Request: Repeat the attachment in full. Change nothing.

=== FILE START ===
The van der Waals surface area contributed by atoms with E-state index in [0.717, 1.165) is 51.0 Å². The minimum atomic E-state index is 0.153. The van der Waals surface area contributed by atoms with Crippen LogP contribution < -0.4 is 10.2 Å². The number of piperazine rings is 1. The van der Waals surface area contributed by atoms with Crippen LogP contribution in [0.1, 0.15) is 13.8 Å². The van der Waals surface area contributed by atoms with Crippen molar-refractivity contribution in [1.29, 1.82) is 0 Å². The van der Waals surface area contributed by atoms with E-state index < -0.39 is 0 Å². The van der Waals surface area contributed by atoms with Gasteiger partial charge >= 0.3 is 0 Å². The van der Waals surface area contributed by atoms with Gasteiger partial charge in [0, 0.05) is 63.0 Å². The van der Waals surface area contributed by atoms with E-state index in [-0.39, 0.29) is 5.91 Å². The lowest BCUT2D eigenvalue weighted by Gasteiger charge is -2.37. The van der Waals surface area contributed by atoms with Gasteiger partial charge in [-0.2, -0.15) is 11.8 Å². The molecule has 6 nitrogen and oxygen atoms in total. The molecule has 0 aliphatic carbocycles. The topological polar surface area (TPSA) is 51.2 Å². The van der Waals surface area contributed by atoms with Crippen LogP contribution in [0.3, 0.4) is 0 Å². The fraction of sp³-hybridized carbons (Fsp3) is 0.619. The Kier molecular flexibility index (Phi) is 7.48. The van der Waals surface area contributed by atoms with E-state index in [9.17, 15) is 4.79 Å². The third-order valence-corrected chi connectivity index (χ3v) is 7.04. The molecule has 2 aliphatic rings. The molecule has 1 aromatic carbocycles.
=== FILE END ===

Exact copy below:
The van der Waals surface area contributed by atoms with E-state index in [0.717, 1.165) is 51.0 Å². The minimum atomic E-state index is 0.153. The van der Waals surface area contributed by atoms with Crippen LogP contribution < -0.4 is 10.2 Å². The number of piperazine rings is 1. The van der Waals surface area contributed by atoms with Crippen LogP contribution in [0.1, 0.15) is 13.8 Å². The van der Waals surface area contributed by atoms with Crippen molar-refractivity contribution in [1.29, 1.82) is 0 Å². The van der Waals surface area contributed by atoms with E-state index < -0.39 is 0 Å². The van der Waals surface area contributed by atoms with Gasteiger partial charge >= 0.3 is 0 Å². The van der Waals surface area contributed by atoms with Gasteiger partial charge in [0, 0.05) is 63.0 Å². The van der Waals surface area contributed by atoms with E-state index in [-0.39, 0.29) is 5.91 Å². The lowest BCUT2D eigenvalue weighted by Gasteiger charge is -2.37. The van der Waals surface area contributed by atoms with Gasteiger partial charge in [-0.2, -0.15) is 11.8 Å². The molecule has 6 nitrogen and oxygen atoms in total. The molecule has 0 aliphatic carbocycles. The topological polar surface area (TPSA) is 51.2 Å². The van der Waals surface area contributed by atoms with Crippen LogP contribution in [0.3, 0.4) is 0 Å². The fraction of sp³-hybridized carbons (Fsp3) is 0.619. The Kier molecular flexibility index (Phi) is 7.48. The van der Waals surface area contributed by atoms with E-state index in [9.17, 15) is 4.79 Å². The third-order valence-corrected chi connectivity index (χ3v) is 7.04. The molecule has 2 aliphatic rings. The molecule has 1 aromatic carbocycles.